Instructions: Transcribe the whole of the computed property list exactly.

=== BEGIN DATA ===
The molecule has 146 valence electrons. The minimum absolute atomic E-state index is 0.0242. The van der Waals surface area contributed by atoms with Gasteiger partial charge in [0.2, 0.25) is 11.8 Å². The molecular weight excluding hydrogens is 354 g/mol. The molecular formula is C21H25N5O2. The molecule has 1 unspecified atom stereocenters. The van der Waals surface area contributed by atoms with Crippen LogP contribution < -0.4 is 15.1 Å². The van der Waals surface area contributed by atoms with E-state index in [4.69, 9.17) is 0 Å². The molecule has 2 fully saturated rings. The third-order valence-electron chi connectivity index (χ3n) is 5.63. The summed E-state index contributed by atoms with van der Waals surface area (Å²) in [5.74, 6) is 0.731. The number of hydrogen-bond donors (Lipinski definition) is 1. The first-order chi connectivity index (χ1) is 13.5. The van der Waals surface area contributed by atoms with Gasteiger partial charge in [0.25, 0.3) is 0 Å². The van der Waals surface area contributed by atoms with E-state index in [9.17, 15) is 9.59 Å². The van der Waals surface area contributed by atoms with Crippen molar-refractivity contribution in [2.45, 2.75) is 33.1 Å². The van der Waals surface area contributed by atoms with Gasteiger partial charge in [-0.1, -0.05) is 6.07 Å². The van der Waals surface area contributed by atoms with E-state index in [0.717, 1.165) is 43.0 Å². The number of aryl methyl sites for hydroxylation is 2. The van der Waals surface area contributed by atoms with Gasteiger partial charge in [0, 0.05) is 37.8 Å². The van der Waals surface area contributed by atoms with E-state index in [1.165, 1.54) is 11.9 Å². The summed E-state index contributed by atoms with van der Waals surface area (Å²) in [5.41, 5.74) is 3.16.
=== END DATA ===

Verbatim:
The molecule has 146 valence electrons. The minimum absolute atomic E-state index is 0.0242. The van der Waals surface area contributed by atoms with Gasteiger partial charge in [0.2, 0.25) is 11.8 Å². The molecular weight excluding hydrogens is 354 g/mol. The molecular formula is C21H25N5O2. The molecule has 1 unspecified atom stereocenters. The van der Waals surface area contributed by atoms with Crippen LogP contribution < -0.4 is 15.1 Å². The van der Waals surface area contributed by atoms with E-state index in [4.69, 9.17) is 0 Å². The molecule has 2 fully saturated rings. The third-order valence-electron chi connectivity index (χ3n) is 5.63. The summed E-state index contributed by atoms with van der Waals surface area (Å²) in [5.74, 6) is 0.731. The number of hydrogen-bond donors (Lipinski definition) is 1. The first-order chi connectivity index (χ1) is 13.5. The van der Waals surface area contributed by atoms with Gasteiger partial charge in [0.25, 0.3) is 0 Å². The van der Waals surface area contributed by atoms with E-state index in [9.17, 15) is 9.59 Å². The van der Waals surface area contributed by atoms with Crippen molar-refractivity contribution in [2.45, 2.75) is 33.1 Å². The van der Waals surface area contributed by atoms with Gasteiger partial charge in [-0.1, -0.05) is 6.07 Å². The van der Waals surface area contributed by atoms with E-state index in [0.717, 1.165) is 43.0 Å². The number of aryl methyl sites for hydroxylation is 2. The van der Waals surface area contributed by atoms with Gasteiger partial charge in [0, 0.05) is 37.8 Å². The van der Waals surface area contributed by atoms with E-state index in [1.165, 1.54) is 11.9 Å². The summed E-state index contributed by atoms with van der Waals surface area (Å²) in [5.41, 5.74) is 3.16.